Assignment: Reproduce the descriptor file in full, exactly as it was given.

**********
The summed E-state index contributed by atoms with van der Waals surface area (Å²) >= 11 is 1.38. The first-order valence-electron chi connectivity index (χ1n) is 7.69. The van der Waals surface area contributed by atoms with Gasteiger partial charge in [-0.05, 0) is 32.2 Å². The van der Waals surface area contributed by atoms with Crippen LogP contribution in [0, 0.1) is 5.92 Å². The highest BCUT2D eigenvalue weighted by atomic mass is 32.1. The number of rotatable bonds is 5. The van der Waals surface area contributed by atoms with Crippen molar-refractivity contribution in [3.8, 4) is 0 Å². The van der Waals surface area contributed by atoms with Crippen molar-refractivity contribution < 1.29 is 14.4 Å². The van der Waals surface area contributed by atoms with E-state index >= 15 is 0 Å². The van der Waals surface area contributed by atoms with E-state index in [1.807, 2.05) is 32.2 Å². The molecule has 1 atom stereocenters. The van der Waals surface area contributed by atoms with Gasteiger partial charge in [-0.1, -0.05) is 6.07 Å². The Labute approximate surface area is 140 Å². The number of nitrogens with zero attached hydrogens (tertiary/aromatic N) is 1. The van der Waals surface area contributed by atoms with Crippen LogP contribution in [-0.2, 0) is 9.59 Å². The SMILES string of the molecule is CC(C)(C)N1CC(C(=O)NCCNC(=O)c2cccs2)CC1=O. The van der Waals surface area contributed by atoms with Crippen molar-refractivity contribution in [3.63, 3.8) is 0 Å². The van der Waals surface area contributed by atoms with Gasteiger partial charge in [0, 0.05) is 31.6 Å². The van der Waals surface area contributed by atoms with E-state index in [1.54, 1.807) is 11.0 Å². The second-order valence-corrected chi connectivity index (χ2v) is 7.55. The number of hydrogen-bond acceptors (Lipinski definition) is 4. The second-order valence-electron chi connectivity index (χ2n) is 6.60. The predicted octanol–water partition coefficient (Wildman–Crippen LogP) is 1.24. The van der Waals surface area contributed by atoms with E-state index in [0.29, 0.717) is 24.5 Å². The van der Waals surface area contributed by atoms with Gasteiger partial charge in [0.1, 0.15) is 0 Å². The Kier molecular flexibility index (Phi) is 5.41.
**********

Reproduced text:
The summed E-state index contributed by atoms with van der Waals surface area (Å²) >= 11 is 1.38. The first-order valence-electron chi connectivity index (χ1n) is 7.69. The van der Waals surface area contributed by atoms with Gasteiger partial charge in [-0.05, 0) is 32.2 Å². The van der Waals surface area contributed by atoms with Crippen LogP contribution in [0, 0.1) is 5.92 Å². The highest BCUT2D eigenvalue weighted by atomic mass is 32.1. The number of rotatable bonds is 5. The van der Waals surface area contributed by atoms with Crippen molar-refractivity contribution in [3.8, 4) is 0 Å². The van der Waals surface area contributed by atoms with Crippen molar-refractivity contribution < 1.29 is 14.4 Å². The van der Waals surface area contributed by atoms with E-state index >= 15 is 0 Å². The van der Waals surface area contributed by atoms with E-state index in [1.807, 2.05) is 32.2 Å². The molecule has 1 atom stereocenters. The van der Waals surface area contributed by atoms with Gasteiger partial charge in [-0.1, -0.05) is 6.07 Å². The Labute approximate surface area is 140 Å². The number of nitrogens with zero attached hydrogens (tertiary/aromatic N) is 1. The van der Waals surface area contributed by atoms with Crippen LogP contribution in [-0.2, 0) is 9.59 Å². The SMILES string of the molecule is CC(C)(C)N1CC(C(=O)NCCNC(=O)c2cccs2)CC1=O. The van der Waals surface area contributed by atoms with Crippen molar-refractivity contribution in [3.63, 3.8) is 0 Å². The van der Waals surface area contributed by atoms with Gasteiger partial charge in [0, 0.05) is 31.6 Å². The van der Waals surface area contributed by atoms with E-state index in [1.54, 1.807) is 11.0 Å². The second-order valence-corrected chi connectivity index (χ2v) is 7.55. The number of hydrogen-bond acceptors (Lipinski definition) is 4. The second-order valence-electron chi connectivity index (χ2n) is 6.60. The predicted octanol–water partition coefficient (Wildman–Crippen LogP) is 1.24. The van der Waals surface area contributed by atoms with E-state index in [0.29, 0.717) is 24.5 Å². The van der Waals surface area contributed by atoms with Gasteiger partial charge in [0.1, 0.15) is 0 Å². The Kier molecular flexibility index (Phi) is 5.41.